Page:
Tuesday, July 16, 2013

Been to Hoosick Falls lately?

If not you’d better hurry because the village is seriously considering dissolving itself as a unit of government. The problem as I understand it is that the village has been experiencing negative growth for a long time (the present population of 3500 is half of what it was in 1910) and there is no longer enough revenue to provide basic services. Don’t know what affect that would have on the physical village or its inhabitants but I hope it wouldn’t change because it’s a fun place to visit.

We were in Hoosick Falls because we’d driven from Brattleboro Vermont to Berdnardston Massachusetts for an early breakfast, then drove to Bennington Vermont to check out the museums and the Battle Monument after which we had brunch, and decided that it would be cool to eat a late lunch in New York. We chose Hoosick Falls mostly because it was close, but also because we’d learned it was the home and burial place of Grandma Moses (more on that later).

Approaching Hoosick Falls from the east on Route 7 will take you past the Big Moose Deli. We didn’t stop, but there were a ton of cars parked outside and lots of photos on the internet so I assume it’s a popular tourist attraction. What it does is create the expectation that maybe Hoosick Falls is a fun place to be. And we did enjoy our visit though I think we brought most of the fun with us.

While eating lunch at the Falls Diner on the outskirts of town we inquired about the location of the tourist information center: a sign on route 22 indicated there was one, and about the location of the grave of Grandma Moses. We pretty much got blank stares for responses. Undaunted, after finishing lunch we set out in quest of Grandma’s remains.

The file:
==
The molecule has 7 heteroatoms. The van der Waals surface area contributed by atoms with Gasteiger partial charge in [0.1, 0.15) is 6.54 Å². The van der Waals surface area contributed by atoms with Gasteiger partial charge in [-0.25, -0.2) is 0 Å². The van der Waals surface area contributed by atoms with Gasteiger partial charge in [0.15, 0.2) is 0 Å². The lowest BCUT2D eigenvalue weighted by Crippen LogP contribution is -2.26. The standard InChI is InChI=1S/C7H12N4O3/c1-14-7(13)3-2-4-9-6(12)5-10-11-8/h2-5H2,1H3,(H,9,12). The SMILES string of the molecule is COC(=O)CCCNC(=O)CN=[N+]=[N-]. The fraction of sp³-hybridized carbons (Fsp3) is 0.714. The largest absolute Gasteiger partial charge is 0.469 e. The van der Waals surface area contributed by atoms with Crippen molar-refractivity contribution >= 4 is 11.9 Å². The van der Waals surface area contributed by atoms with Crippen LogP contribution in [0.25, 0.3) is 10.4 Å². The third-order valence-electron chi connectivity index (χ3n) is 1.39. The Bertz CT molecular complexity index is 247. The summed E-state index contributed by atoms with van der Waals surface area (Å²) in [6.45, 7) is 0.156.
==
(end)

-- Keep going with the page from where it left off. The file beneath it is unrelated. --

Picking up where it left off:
The Hoosick Falls downtown area presents a pleasing appearance. Streets and sidewalks are clean and the building exteriors are well maintained. It doesn’t at all look like a dying town. But where was Grandma Moses? People on the streets were familiar with the name but nothing beyond that. Having driven through the town twice we were about to give up when I spotted a senior center. Surely seniors would know about Grandma…after all she died in 1961, not all that long ago. I asked the woman at the desk if she could direct me to anything in town related to Grandma Moses. After a few moments of hemming and hawing she admitted she vaguely remembered hearing the name. But she was young. She more than made up for her lack of knowledge by taking me into a large room where a group of about a dozen seniors were engaged in various activities. The young woman announced that “…this man is from Peru and looking for anything to do with Grandma Moses.” Silence. Everyone was searching the faces of the others, apparently in the hope that someone would know something. After a few moments Paul stood and volunteered that he knew where she was buried because his parents were “….only a few plots away.” That broke the ice and there followed about 10 minutes of warm conversation. Finally Paul offered to show us the way to the cemetery and we turned to go. I will never forget the comment a woman shouted out as we were leaving…”Come back and visit us sometime! We don’t know much but we’re friendly!”